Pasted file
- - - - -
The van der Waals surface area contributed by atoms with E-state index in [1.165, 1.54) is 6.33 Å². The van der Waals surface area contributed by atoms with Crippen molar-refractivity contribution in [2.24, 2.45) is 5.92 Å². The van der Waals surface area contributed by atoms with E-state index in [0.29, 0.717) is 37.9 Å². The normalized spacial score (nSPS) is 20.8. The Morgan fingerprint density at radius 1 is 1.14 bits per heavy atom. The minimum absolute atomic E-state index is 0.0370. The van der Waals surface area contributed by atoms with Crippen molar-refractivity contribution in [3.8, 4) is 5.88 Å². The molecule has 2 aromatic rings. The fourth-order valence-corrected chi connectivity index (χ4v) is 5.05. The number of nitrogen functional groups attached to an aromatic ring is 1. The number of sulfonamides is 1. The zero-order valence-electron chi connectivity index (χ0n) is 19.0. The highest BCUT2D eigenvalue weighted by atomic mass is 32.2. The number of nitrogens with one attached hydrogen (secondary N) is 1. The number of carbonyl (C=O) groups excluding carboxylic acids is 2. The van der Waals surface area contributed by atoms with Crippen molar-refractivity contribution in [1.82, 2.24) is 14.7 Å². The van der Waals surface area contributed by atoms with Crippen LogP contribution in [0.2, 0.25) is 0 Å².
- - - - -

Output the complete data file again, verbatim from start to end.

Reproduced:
The van der Waals surface area contributed by atoms with E-state index in [1.165, 1.54) is 6.33 Å². The van der Waals surface area contributed by atoms with Crippen molar-refractivity contribution in [2.24, 2.45) is 5.92 Å². The van der Waals surface area contributed by atoms with E-state index in [0.29, 0.717) is 37.9 Å². The normalized spacial score (nSPS) is 20.8. The Morgan fingerprint density at radius 1 is 1.14 bits per heavy atom. The minimum absolute atomic E-state index is 0.0370. The van der Waals surface area contributed by atoms with Crippen molar-refractivity contribution in [3.8, 4) is 5.88 Å². The molecule has 2 aromatic rings. The fourth-order valence-corrected chi connectivity index (χ4v) is 5.05. The number of nitrogen functional groups attached to an aromatic ring is 1. The number of sulfonamides is 1. The zero-order valence-electron chi connectivity index (χ0n) is 19.0. The highest BCUT2D eigenvalue weighted by atomic mass is 32.2. The number of nitrogens with one attached hydrogen (secondary N) is 1. The number of carbonyl (C=O) groups excluding carboxylic acids is 2. The van der Waals surface area contributed by atoms with Crippen molar-refractivity contribution in [1.82, 2.24) is 14.7 Å². The van der Waals surface area contributed by atoms with Crippen LogP contribution in [0.2, 0.25) is 0 Å².